Continuing Education and Good Work Practices
Traditionally, the elevator industry has been known to provide quality maintenance on its equipment, which has resulted in elevators and escalators being the safest form of transportation. Many feel this is perhaps due to the personal interaction mechanics and technicians have with the equipment they install and service, as well as their working in a high-risk environment. Being hardworking, conscientious individuals with a deep sense of commitment to their families, friends and coworkers, they have developed a high regard for safety and a sense of responsibility to the public to ensure the equipment they service is safe and reliable. Mishaps occur from time to time, but when one looks at the number of elevator and escalator trips undertaken by the public, such unfortunate incidents are few and far between. This is due to the ability and desire of elevator-industry technicians to perform preventative maintenance, periodic inspections and regular equipment testing. As a result, the safety record of our industry’s equipment is very good.
Elevator companies continue to develop new systems that require less hands-on maintenance and in which onboard diagnostics are provided. However, elevators and escalators will always need a fair degree of maintenance. Therefore, it is important for maintenance technicians to continue to develop the skills necessary to troubleshoot and maintain the highly complex electromechanical equipment and systems for which they are responsible.
Numerous articles in this month’s issue of ELEVATOR WORLD address how maintenance technicians and inspectors can obtain and strengthen the skills required to keep our industry’s equipment running in a safe and reliable manner. In our Industry Profile, NAESA International Executive Director Dotty Stanlaske describes the efforts of the NAESA staff to obtain American National Standards Institute accreditation for its QEI program. NAESA has been at the forefront of this program, and its continuing-education seminars and webinars provide numerous opportunities for inspectors and maintenance mechanics to maintain the skills necessary to ensure the safety of the elevator- and escalator-riding public.
An additional article in this month’s issue, entitled “Navigating the Sweeping Changes of NYC Elevator (Code) Compliance” by Jonathan Fertel of SiteCompli, provides an update on the latest elevator-code requirements of the New York City (NYC) Department of Buildings. It also discusses the availability of software that can be used to implement a well-organized and properly documented elevator-industry safety program.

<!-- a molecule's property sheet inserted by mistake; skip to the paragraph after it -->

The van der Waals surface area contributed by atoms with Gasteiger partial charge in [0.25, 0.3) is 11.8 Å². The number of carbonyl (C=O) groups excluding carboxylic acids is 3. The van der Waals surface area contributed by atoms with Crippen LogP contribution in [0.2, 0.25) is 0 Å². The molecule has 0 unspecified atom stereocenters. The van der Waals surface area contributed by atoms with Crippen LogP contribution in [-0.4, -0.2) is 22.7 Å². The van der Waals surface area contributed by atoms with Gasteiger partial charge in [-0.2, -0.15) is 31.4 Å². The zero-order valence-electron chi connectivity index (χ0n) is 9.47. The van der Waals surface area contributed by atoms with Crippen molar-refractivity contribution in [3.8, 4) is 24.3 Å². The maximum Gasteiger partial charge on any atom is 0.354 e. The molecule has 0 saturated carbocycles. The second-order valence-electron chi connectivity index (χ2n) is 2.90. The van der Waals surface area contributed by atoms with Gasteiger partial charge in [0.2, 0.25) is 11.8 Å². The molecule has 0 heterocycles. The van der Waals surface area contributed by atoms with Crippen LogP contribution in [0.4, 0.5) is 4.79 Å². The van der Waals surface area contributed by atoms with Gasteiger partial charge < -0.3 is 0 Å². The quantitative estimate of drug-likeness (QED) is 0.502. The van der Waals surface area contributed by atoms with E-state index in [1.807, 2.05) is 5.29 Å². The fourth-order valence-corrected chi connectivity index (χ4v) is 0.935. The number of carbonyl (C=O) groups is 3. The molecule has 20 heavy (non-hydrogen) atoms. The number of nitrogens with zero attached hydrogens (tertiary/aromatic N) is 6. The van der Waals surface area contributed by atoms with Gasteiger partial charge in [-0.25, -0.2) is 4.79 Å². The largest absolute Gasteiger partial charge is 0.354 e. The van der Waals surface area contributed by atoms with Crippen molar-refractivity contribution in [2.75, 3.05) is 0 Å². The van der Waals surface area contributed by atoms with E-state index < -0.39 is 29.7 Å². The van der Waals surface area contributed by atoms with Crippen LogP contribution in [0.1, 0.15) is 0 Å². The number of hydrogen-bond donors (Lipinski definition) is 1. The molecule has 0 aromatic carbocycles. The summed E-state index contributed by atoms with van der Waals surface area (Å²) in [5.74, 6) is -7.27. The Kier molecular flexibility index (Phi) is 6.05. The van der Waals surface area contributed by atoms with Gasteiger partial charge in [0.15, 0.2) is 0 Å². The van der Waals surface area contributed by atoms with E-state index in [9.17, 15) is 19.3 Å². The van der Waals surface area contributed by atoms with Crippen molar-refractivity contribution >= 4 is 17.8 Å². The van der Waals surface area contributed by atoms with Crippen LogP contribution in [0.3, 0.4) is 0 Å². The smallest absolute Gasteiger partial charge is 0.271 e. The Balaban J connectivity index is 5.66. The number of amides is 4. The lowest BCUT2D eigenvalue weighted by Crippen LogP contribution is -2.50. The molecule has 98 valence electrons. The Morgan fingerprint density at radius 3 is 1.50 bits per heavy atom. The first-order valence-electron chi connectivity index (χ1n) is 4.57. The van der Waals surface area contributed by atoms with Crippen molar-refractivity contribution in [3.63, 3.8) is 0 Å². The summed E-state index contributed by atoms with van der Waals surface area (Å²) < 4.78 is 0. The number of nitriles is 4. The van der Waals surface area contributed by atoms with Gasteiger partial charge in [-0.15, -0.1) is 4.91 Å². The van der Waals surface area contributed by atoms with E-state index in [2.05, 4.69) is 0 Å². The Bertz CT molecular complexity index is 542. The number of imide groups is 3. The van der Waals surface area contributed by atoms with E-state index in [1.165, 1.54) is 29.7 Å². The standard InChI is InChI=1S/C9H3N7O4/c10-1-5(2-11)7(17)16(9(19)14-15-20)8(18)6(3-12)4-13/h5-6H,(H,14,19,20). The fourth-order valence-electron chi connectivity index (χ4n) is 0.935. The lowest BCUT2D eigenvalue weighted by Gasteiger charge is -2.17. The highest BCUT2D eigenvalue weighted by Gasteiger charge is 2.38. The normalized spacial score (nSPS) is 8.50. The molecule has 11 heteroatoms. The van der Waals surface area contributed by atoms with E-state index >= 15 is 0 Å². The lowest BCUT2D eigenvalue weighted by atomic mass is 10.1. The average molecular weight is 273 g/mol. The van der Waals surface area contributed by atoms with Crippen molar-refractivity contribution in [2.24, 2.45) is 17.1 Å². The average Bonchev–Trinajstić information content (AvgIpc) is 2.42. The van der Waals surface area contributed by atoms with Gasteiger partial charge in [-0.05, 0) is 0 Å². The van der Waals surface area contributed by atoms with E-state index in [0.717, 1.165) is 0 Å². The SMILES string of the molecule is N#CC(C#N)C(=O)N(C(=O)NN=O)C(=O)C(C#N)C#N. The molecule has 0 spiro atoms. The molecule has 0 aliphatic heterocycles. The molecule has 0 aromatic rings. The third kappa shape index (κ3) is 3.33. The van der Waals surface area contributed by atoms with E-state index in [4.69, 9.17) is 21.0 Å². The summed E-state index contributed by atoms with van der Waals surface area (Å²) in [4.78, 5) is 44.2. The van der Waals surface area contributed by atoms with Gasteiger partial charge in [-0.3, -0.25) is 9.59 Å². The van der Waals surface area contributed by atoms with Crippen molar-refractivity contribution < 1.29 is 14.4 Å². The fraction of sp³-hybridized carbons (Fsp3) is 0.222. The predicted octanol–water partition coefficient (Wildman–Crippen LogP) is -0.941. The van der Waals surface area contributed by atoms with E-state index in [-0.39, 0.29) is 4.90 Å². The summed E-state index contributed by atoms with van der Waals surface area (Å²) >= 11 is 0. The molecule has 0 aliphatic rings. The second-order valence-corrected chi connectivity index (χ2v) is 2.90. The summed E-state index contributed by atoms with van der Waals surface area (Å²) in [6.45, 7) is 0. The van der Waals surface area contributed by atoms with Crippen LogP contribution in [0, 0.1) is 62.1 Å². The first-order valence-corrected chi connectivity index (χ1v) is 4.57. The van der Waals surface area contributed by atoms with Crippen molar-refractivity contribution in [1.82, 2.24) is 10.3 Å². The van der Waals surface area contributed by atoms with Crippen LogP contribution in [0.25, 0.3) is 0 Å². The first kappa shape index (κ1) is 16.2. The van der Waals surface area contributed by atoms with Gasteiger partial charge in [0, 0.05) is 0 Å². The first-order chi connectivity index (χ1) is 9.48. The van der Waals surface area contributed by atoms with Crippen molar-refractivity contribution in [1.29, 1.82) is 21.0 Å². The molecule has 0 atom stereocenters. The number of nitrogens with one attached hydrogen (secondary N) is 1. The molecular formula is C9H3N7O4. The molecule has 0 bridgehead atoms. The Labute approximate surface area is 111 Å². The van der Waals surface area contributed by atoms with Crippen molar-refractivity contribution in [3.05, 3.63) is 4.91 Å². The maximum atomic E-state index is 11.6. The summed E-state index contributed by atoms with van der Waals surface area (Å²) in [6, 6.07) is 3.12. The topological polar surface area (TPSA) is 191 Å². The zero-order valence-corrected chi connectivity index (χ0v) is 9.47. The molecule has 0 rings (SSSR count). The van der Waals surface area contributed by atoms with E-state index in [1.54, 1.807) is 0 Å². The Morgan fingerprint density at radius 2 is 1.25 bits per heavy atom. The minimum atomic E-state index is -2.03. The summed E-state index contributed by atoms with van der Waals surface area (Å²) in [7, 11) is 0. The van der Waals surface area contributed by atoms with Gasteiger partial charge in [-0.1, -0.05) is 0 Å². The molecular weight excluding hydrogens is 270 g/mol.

In the article “Elevator Inspections — Understanding Outsourcing Options,” Kenin Lynes of National Elevator Inspection Services describes a number of options available for building owners to ensure their elevator systems are being maintained in full code compliance, as well as in accordance with their maintenance contracts. The use of full-time and third-party inspection organizations is discussed in this article, as well as the factors that must be considered when deciding which kind to use.
As pointed out in the article “Industry Trade Shows: Visiting Versus Attending,” by Michael J. Concannon of CE Electronics, trade-show seminars offer another means for elevator-industry personnel to continue their education. These events are very worthwhile to attend and provide numerous opportunities for mechanics and inspectors to not only see the latest equipment offered in our industry, but also learn how it should be maintained, inspected and tested.
And be sure to check out the photo in this month’s Last Glance to see what can be accomplished by directing a good bit of TLC toward a nearly 100-year-old Hollister-Whitney machine on display at this year’s National Association of Elevator Contractors Exhibition in Tampa, Florida. There are many must-read articles in this issue of EW that discuss important aspects of performing maintenance that can only be accomplished by conscientious individuals who take advantage of continuing education and implement good work practices. These articles offer guidance on how this can be accomplished